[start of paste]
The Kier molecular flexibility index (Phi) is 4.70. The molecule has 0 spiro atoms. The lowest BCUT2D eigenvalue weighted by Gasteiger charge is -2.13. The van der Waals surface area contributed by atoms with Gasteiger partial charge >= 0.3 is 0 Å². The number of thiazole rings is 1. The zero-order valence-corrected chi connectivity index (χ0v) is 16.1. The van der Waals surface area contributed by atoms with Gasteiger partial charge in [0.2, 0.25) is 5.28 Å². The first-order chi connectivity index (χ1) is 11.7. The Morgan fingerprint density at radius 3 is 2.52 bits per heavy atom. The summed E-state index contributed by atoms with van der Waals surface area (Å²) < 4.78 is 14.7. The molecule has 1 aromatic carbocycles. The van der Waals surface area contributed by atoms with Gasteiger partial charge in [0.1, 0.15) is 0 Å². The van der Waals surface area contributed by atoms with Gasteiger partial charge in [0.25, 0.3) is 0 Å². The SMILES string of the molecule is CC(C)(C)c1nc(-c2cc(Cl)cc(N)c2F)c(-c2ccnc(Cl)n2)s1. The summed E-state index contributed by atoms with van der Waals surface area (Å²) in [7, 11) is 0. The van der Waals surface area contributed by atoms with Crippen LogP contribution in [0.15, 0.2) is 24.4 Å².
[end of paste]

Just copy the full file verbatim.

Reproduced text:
The Kier molecular flexibility index (Phi) is 4.70. The molecule has 0 spiro atoms. The lowest BCUT2D eigenvalue weighted by Gasteiger charge is -2.13. The van der Waals surface area contributed by atoms with Gasteiger partial charge >= 0.3 is 0 Å². The number of thiazole rings is 1. The zero-order valence-corrected chi connectivity index (χ0v) is 16.1. The van der Waals surface area contributed by atoms with Gasteiger partial charge in [0.2, 0.25) is 5.28 Å². The first-order chi connectivity index (χ1) is 11.7. The Morgan fingerprint density at radius 3 is 2.52 bits per heavy atom. The summed E-state index contributed by atoms with van der Waals surface area (Å²) < 4.78 is 14.7. The molecule has 1 aromatic carbocycles. The van der Waals surface area contributed by atoms with Gasteiger partial charge in [0.1, 0.15) is 0 Å². The van der Waals surface area contributed by atoms with Gasteiger partial charge in [0.25, 0.3) is 0 Å². The SMILES string of the molecule is CC(C)(C)c1nc(-c2cc(Cl)cc(N)c2F)c(-c2ccnc(Cl)n2)s1. The summed E-state index contributed by atoms with van der Waals surface area (Å²) in [7, 11) is 0. The van der Waals surface area contributed by atoms with Crippen LogP contribution in [0.15, 0.2) is 24.4 Å².